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Hi all
#11
(01-13-2016, 09:17 AM)Roadmap2Retire Wrote: Hi CD,
To answer your other question on how much will you bring in at the start and how long will it take to reach $10K or $20K...it depends (as is the answer usually).

To start off, your dividend will be very low - so the first year or two can be a bit discouraging and it might seem like its not worth it. But as you build your portfolio - your income will grow and gets compounded over time. Addition of new money coupled with the increase in dividends will keep that income growing.

When I started off, I used a rule of thumb for projections (just for the sake of managing my expectations) as an average starting dividend yield of 3% and growing at 7-8% per year. So, for e.g., if you invest $10K now, with those assumptions you can expect to make $300 in dividends the first year, $324 next year etc. Hope that gives you an idea.

I also made sure that I had a wide spectrum of dividend payers in my portfolio. Some companies with low starting yield but high growth of dividend rate (look at companies like SBUX, V, DIS etc), and some companies with a high starting yield and low dividend growth rate (companies like T, VZ, SO etc) and then some companies which fit right in the middle with decent starting yield and decent dividend growth rate (companies like JNJ, WFC etc).

Read as much as you can. Pay close attention to diversification and never put eggs in one basket no matter how lucrative an investment might seem and may appear to be a once-in-a-lifetime opportunity.
Hope that helps.

Thanks for the tips. So when you look at the dividend growth rate, is that something that the company reports or do you calculate it using historical data? I tried to run some projections of portfolio growth with those average growth rates (so, "If I invest xx/year, 3% div, these divs grow at 7-8%/yr) but I'm not sure what that equation needs to look like. Will do some digging.

(01-13-2016, 11:28 AM)crimsonghost747 Wrote: Welcome. Glad to see yet another young person joining us, it's best to start early!

One thing I would like to correct you on though. You said that everything seems to be on sale... well yeah it looks like that when looking at the past few months or a year but when you take a look over a longer timeframe you will see that a lot of the numbers don't seem that cheap afterall. Sure there are some good ones but in general the P/E doesn't seem to be that cheap compared with historical P/E numbers. Most of us tend to buy a little all the time but of course be careful not to spend too much right now because it looks cheap.

I started when I was 23 and been doing this a few years now. I didn't have as much as $2k per month to invest so you can expect your dividends to grow a little faster than mine did. Here is how it went for me.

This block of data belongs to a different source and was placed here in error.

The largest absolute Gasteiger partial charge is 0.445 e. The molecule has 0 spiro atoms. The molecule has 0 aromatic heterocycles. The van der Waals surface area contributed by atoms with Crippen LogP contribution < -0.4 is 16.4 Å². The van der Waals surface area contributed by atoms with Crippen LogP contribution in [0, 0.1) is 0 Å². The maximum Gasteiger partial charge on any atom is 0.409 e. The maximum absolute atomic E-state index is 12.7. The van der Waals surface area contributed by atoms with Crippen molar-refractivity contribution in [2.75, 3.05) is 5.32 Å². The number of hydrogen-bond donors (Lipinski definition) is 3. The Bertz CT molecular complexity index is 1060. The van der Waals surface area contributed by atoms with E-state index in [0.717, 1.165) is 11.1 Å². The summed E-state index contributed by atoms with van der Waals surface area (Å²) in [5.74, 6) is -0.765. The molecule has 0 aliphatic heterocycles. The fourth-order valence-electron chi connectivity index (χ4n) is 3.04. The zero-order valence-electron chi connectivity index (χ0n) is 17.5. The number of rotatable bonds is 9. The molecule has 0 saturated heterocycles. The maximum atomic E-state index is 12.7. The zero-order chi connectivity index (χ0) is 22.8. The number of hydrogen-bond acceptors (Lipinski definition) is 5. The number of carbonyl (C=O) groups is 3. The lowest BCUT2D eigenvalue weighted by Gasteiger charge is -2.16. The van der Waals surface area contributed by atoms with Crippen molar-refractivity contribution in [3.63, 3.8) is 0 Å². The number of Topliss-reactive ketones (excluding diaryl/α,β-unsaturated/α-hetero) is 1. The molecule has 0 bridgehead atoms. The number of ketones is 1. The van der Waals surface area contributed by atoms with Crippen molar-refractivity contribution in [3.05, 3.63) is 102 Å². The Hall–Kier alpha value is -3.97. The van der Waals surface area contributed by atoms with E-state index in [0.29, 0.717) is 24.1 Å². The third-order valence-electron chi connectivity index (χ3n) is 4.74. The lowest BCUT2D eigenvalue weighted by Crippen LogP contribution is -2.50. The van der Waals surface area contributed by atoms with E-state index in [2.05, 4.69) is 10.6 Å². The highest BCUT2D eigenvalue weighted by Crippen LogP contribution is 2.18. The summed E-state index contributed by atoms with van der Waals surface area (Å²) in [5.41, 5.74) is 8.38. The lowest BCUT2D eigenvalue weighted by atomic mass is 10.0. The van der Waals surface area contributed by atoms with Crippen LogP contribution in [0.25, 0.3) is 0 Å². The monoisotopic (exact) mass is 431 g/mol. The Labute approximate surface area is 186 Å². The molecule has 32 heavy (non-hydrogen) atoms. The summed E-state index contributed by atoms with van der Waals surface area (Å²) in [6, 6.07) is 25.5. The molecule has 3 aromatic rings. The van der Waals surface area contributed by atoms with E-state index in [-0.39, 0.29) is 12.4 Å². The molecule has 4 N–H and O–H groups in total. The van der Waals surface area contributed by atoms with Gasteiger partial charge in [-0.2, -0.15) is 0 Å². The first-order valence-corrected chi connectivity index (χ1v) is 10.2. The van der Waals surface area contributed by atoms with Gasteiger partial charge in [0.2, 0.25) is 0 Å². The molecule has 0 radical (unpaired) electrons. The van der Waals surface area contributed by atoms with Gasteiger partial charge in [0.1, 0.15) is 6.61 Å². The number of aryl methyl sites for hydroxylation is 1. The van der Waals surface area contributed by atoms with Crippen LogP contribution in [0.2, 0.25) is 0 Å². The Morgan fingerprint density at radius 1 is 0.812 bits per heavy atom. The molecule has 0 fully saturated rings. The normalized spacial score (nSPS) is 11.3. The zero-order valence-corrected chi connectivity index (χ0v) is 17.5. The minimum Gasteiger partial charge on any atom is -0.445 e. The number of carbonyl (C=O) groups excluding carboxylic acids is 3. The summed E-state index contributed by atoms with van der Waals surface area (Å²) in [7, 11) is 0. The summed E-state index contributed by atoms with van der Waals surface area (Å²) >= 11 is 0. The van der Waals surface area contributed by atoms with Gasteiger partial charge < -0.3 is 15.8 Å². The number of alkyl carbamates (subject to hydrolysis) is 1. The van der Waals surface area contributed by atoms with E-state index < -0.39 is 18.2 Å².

2012: 111.60 euros
2013: 993.47 euros
2014: 1557.78 euros
2015: 1783.10 euros
2016: estimate is around 2100 euros.

All of that is before taxes. So as you can see it goes up, you will probably manage it faster than I did as you have more capital to invest but that should give you some example of what it can look like.
Good luck with it and keep us updated! Smile

Crimson, thanks for the snapshot of your growth! I love seeing these kinds of summaries as they give a concrete picture of how these investments grow over time.
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#12
Quote:Thanks for the tips. So when you look at the dividend growth rate, is that something that the company reports or do you calculate it using historical data? I tried to run some projections of portfolio growth with those average growth rates (so, "If I invest xx/year, 3% div, these divs grow at 7-8%/yr) but I'm not sure what that equation needs to look like. Will do some digging.

Its based on historical data. One of the best resources available is Dave Fish's CCC list, where he maintains and updates (monthly) data on dividend growers.
The document called US Dividend Champions is available here: http://www.dripinvesting.org/tools/tools.asp

There are also documents maintained by a couple other folks for Canada and UK dividends (see same page).

There are four dividend growth rate numbers available: 1-yr, 3-yr, 5-yr and 10-yr (columns AL to AO in the doc). Of course you can calculate it yourself with the raw data. So, if for some reason you choose to look at 7-yr dividend growth rate, you will have to calculate yourself (but the raw data is also present there).
1-yr and 3-yr are a bit too small of a window, so use atleast 5-yr dividend growth rate window for your calculations.
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